O4-17. Genome wide association studies to characterize the HIV-1 positive Elite Controller (EC) cohort in Sweden
Sara Svensson Akusjärvi , Anoop T Ambikan , Maike Sperk , Wang Zhang [1,2], Kajsa Noyan , Anders Sonnerborg [1,3], Ujjwal Neogi 
Affiliates:  Division of Clinical Microbiology, Department of Laboratory Medicine, Karolinska Institutet, Sweden.  Science for Life Laboratory, Division of Proteomics and Nanobiotechnology, KTH Royal Institute of Technology, Stockholm, Sweden.  Department of Medicine Huddinge, Unit of Infectious Diseases, Karolinska Institutet, Karolinska University Hospital, Stockholm, Sweden.
Several genome-wide association studies (GWAS) have tried to identify the background for HIV control, multiple independent polymorphisms have been identified within the HLA and CCR5-CCR2 locus that together explain ~25% of the observed variability in viral load. In this study, we aimed to define the host genetic characteristics coupled to clinical phenotypes in a well-defined Swedish cohort of HIV-1 positive ECs with up to 20 years of clinical follow-up data.
Whole peripheral blood was obtained from three categories of individuals; a very well defined cohort of untreated HIV-1-positive EC (n=19), treatment naïve patients with viremia (VP, n=8) and HIV-1-negative persons (HC, n=14). Total RNAseq was performed using Illumina HiSeq2500 at the National Genomics Infrastructure, Science for Life Laboratory, Stockholm, Sweden. Variant calling was performed using the uniquely mapped duplicate-removed data to obtain unbiased variant frequency calls using Genome Analysis Tool Kit (GATK version 3.7). The duplicates were defined as the paired end reads where both mates map to the same genomic positions. Quality Score Recalibration (BQSR) using BaseRecalibrator module, which resulted in more accurate base qualities, to improve the accuracy of the variant calls. The report on callable loci was considered for the variant discovery. Finally, variant discovery was performed by UnifiedGenotyper module. The module used Bayesian genotype likelihood model to call the variants. HLA-typing was performed using seq2HLA_ver2.2.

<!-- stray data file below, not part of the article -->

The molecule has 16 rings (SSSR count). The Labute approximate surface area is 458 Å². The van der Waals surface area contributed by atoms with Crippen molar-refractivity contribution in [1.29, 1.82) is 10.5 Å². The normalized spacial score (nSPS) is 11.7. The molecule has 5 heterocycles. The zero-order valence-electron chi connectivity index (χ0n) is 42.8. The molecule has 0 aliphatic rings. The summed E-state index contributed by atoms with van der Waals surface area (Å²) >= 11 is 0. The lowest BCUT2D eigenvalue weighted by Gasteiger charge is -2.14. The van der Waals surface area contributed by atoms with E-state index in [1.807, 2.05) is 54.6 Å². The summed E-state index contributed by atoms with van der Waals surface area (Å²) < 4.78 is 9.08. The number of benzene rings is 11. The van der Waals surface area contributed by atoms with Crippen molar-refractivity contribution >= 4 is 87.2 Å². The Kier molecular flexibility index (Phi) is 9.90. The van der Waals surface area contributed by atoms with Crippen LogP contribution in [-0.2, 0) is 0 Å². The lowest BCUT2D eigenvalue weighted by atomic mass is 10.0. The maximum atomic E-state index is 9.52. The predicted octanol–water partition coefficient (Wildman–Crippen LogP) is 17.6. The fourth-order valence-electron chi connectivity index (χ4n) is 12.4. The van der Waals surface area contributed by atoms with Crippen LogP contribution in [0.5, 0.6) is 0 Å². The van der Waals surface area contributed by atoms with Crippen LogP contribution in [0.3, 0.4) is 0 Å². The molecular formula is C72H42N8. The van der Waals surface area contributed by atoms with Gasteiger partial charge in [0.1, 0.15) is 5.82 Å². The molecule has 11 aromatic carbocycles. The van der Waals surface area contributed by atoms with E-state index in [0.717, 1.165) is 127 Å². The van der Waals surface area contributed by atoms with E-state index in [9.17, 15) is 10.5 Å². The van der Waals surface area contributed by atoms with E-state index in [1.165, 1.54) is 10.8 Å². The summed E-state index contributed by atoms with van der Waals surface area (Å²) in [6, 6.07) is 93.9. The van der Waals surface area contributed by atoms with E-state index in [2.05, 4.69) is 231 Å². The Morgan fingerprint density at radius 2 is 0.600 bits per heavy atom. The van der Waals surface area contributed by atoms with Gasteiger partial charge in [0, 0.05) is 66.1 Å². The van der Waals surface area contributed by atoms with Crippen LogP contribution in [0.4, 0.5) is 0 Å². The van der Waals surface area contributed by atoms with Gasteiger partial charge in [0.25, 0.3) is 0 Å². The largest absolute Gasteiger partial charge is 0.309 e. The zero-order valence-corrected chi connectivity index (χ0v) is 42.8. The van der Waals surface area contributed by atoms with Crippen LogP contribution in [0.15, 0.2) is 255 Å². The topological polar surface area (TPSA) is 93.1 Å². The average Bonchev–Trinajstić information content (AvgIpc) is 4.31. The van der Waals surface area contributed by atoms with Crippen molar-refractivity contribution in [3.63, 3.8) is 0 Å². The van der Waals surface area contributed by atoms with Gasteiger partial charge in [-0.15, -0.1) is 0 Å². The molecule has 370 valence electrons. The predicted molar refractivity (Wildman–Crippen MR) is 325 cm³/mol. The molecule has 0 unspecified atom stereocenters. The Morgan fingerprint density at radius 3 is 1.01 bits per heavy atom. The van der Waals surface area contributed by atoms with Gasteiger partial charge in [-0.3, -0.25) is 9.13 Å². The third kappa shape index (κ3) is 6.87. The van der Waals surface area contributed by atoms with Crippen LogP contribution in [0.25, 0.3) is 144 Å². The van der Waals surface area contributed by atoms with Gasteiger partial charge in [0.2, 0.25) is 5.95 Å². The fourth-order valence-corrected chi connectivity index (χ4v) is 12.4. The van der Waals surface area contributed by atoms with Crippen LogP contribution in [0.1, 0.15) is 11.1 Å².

We characterized EC with respect to class I HLA typing and variant calling in the AIDS restriction genes (ARGs). Among them, 63% (12/19) had at least one protective allele (A*25:01, A*74:01, B*14:02, B*27:05, B*42:01, B*51:01, B*57:01, B*57:03, B*58:01 and B*81:01) of whom four had two alleles. However, some of the EC also had disease-susceptible HLA alleles (B*07:01, B*08:0, B*35:03, B*53:01 etc). The single nucleotide polymorphisms (SNPs) in the HLA C region rs9264608, which has earlier been shown to have an independent protective effect, was observed in 21% (4/19) of EC and in 12% (1/8) of VP, but not in HC. While analyzing ARGs, no CCR5-Δ32 (rs333), CCR5 59029G (rs1799987), and SDF1-3’A (rs1801157) polymorphisms were not identified in any of the samples. However, HCP5 rs2395029, a SNP in the non-protein coding region, was observed in three of the EC. A Caucasian individual who was positive for the HCP5 rs2395029 was also positive for HLA B*57:01.
Our data suggest that protective HLA Class I alleles play a major role in EC status rather then the ARGs which has been reported earlier.